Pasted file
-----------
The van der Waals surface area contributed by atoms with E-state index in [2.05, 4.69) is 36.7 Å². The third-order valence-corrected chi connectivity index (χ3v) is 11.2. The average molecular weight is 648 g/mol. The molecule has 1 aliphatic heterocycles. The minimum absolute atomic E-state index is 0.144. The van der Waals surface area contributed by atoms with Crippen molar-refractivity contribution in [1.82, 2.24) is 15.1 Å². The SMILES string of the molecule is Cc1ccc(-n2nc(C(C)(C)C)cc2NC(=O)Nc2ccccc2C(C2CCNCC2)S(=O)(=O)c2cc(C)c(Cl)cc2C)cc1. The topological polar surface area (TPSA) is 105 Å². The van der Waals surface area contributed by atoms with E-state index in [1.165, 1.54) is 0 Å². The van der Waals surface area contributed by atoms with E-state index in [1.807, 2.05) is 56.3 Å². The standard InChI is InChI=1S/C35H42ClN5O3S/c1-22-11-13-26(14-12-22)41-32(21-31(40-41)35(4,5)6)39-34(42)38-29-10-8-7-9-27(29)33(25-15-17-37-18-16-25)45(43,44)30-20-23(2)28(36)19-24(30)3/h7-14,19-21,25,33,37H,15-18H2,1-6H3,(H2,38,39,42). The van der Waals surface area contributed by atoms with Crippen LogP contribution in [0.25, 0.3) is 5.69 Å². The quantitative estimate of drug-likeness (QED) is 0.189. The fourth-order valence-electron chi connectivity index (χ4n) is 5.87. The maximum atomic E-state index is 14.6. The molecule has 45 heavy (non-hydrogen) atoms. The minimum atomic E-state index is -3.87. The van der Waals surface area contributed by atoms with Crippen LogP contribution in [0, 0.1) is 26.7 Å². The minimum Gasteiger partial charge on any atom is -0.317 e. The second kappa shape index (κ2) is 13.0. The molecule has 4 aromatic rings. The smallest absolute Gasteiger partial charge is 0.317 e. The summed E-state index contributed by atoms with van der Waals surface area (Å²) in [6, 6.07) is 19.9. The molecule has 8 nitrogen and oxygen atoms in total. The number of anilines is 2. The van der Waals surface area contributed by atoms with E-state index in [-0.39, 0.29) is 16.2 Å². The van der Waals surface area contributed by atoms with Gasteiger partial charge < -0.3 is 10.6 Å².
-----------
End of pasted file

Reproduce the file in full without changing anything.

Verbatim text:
The van der Waals surface area contributed by atoms with E-state index in [2.05, 4.69) is 36.7 Å². The third-order valence-corrected chi connectivity index (χ3v) is 11.2. The average molecular weight is 648 g/mol. The molecule has 1 aliphatic heterocycles. The minimum absolute atomic E-state index is 0.144. The van der Waals surface area contributed by atoms with Crippen molar-refractivity contribution in [1.82, 2.24) is 15.1 Å². The SMILES string of the molecule is Cc1ccc(-n2nc(C(C)(C)C)cc2NC(=O)Nc2ccccc2C(C2CCNCC2)S(=O)(=O)c2cc(C)c(Cl)cc2C)cc1. The topological polar surface area (TPSA) is 105 Å². The van der Waals surface area contributed by atoms with E-state index in [1.165, 1.54) is 0 Å². The van der Waals surface area contributed by atoms with E-state index in [1.807, 2.05) is 56.3 Å². The standard InChI is InChI=1S/C35H42ClN5O3S/c1-22-11-13-26(14-12-22)41-32(21-31(40-41)35(4,5)6)39-34(42)38-29-10-8-7-9-27(29)33(25-15-17-37-18-16-25)45(43,44)30-20-23(2)28(36)19-24(30)3/h7-14,19-21,25,33,37H,15-18H2,1-6H3,(H2,38,39,42). The van der Waals surface area contributed by atoms with Crippen LogP contribution in [0.25, 0.3) is 5.69 Å². The quantitative estimate of drug-likeness (QED) is 0.189. The fourth-order valence-electron chi connectivity index (χ4n) is 5.87. The maximum atomic E-state index is 14.6. The molecule has 45 heavy (non-hydrogen) atoms. The minimum atomic E-state index is -3.87. The van der Waals surface area contributed by atoms with Crippen LogP contribution in [0, 0.1) is 26.7 Å². The minimum Gasteiger partial charge on any atom is -0.317 e. The second kappa shape index (κ2) is 13.0. The molecule has 4 aromatic rings. The smallest absolute Gasteiger partial charge is 0.317 e. The summed E-state index contributed by atoms with van der Waals surface area (Å²) in [6, 6.07) is 19.9. The molecule has 8 nitrogen and oxygen atoms in total. The number of anilines is 2. The van der Waals surface area contributed by atoms with E-state index in [-0.39, 0.29) is 16.2 Å². The van der Waals surface area contributed by atoms with Gasteiger partial charge < -0.3 is 10.6 Å².